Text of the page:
WASHINGTON (Reuters) - There are signs that Myanmar may be moving toward greater openness but it is unclear whether it has embarked on genuine, thorough-going political reform, a senior U.S. official said on Monday.
The official, Derek Mitchell, said the United States welcomed Myanmar's release last week of about 200 political prisoners but made clear it wants to see the nearly 2,000 dissidents who remain imprisoned to be freed.
"We have seen encouraging signs over time," said Mitchell, noting that Myanmar had not, however, curbed violence against ethnic minorities in the north and east of the country.
"What we're looking for is a release of all political prisoners without condition to really send the signal of genuine commitment to democracy in the country," said the U.S. special representative and policy coordinator for the country, which the United States refers to by its colonial name, Burma.
Mitchell did not directly answer questions about whether the United States deemed the latest prisoner release sufficient for Washington to take reciprocal steps toward Myanmar.
Western nations have shunned Myanmar for decades because of its poor human rights record, but its new civilian government, which came to power this year after the military nominally gave up power, is taking tentative steps to end its isolation.
The release of about 200 political detainees on Wednesday, under a general amnesty for 6,359 prisoners, followed a loosening of some media controls and more dialogue with pro-democracy leader Aung San Suu Kyi.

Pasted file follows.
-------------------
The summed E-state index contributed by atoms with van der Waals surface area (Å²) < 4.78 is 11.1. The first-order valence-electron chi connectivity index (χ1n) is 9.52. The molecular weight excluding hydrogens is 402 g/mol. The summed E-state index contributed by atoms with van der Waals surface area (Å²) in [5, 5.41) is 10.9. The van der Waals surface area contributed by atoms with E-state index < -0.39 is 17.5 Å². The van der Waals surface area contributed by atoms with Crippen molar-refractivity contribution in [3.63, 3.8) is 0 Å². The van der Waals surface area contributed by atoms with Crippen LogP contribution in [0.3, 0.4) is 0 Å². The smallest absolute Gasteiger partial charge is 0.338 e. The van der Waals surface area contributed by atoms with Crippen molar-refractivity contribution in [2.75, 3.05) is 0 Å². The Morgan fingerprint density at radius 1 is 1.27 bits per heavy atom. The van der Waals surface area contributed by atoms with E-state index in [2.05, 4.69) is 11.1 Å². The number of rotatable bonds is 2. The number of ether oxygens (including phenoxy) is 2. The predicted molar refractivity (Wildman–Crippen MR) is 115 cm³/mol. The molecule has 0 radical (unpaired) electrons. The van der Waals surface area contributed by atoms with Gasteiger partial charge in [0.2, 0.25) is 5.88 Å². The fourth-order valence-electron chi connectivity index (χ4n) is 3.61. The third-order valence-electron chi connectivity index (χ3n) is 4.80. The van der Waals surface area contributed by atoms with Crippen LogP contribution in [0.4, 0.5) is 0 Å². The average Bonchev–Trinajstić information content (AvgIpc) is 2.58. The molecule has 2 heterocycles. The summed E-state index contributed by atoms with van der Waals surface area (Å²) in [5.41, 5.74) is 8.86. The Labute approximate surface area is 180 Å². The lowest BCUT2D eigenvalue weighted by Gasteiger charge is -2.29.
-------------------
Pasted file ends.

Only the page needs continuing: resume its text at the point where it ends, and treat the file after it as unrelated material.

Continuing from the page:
The United States, Europe and Australia have said the freeing of political prisoners is essential to considering lifting sanctions that have crippled Myanmar and driven it closer to China.
Saying he had "very, very productive and candid meetings" when he visited the country in September, Mitchell said "we've seen ... since then even more gestures and more moves by the government that seems to be a trend toward greater openness."
But Mitchell said there are still questions within the U.S. government "about whether, in fact, we are seeing something fundamentally different in the country.
"Are we seeing a real path to reform as they laid out their goals of democracy, human rights, national reconciliation, and development, national development for the country?"
"There are still questions about how far they're going to go and where this is going to lead," he said. "If in fact we do see change, reform along those lines of democracy, human rights, national reconciliation and development, they will have a partner in the United States ... that is what we have sought to pursue for many years now."
(Reporting by Arshad Mohammed; editing by Mohammad Zargham)